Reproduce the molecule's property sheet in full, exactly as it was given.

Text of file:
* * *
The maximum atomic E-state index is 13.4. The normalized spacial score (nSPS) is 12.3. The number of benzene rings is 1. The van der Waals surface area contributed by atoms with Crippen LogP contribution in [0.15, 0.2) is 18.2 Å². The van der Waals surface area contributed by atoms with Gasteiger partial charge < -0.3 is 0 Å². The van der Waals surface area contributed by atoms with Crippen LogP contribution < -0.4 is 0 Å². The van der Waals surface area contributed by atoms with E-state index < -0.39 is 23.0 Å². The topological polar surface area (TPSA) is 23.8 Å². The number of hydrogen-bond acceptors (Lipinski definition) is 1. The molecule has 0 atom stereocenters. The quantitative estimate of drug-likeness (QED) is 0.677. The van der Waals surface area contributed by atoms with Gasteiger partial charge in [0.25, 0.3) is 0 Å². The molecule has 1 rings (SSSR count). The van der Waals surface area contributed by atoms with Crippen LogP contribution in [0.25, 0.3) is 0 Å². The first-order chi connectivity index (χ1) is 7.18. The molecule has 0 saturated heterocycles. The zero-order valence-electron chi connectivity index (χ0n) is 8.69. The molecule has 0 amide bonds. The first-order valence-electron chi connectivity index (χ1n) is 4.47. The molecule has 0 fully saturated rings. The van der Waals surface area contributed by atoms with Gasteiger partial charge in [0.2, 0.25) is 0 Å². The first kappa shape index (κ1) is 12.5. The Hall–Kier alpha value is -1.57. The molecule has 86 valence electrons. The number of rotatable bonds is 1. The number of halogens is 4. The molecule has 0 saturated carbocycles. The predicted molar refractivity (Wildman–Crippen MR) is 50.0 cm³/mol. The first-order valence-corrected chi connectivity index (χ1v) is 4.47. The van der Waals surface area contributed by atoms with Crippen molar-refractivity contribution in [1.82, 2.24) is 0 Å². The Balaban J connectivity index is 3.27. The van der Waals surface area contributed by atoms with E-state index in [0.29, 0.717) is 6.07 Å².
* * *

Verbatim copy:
The maximum atomic E-state index is 13.4. The normalized spacial score (nSPS) is 12.3. The number of benzene rings is 1. The van der Waals surface area contributed by atoms with Crippen LogP contribution in [0.15, 0.2) is 18.2 Å². The van der Waals surface area contributed by atoms with Gasteiger partial charge < -0.3 is 0 Å². The van der Waals surface area contributed by atoms with Crippen LogP contribution < -0.4 is 0 Å². The van der Waals surface area contributed by atoms with E-state index < -0.39 is 23.0 Å². The topological polar surface area (TPSA) is 23.8 Å². The number of hydrogen-bond acceptors (Lipinski definition) is 1. The molecule has 0 atom stereocenters. The quantitative estimate of drug-likeness (QED) is 0.677. The van der Waals surface area contributed by atoms with Gasteiger partial charge in [0.25, 0.3) is 0 Å². The molecule has 1 rings (SSSR count). The van der Waals surface area contributed by atoms with Crippen LogP contribution in [0.25, 0.3) is 0 Å². The first-order chi connectivity index (χ1) is 7.18. The molecule has 0 saturated heterocycles. The zero-order valence-electron chi connectivity index (χ0n) is 8.69. The molecule has 0 amide bonds. The first-order valence-electron chi connectivity index (χ1n) is 4.47. The molecule has 0 fully saturated rings. The van der Waals surface area contributed by atoms with Gasteiger partial charge in [0.2, 0.25) is 0 Å². The first kappa shape index (κ1) is 12.5. The Hall–Kier alpha value is -1.57. The molecule has 86 valence electrons. The number of rotatable bonds is 1. The number of halogens is 4. The molecule has 0 saturated carbocycles. The predicted molar refractivity (Wildman–Crippen MR) is 50.0 cm³/mol. The first-order valence-corrected chi connectivity index (χ1v) is 4.47. The van der Waals surface area contributed by atoms with Crippen molar-refractivity contribution in [1.82, 2.24) is 0 Å². The Balaban J connectivity index is 3.27. The van der Waals surface area contributed by atoms with E-state index in [0.29, 0.717) is 6.07 Å².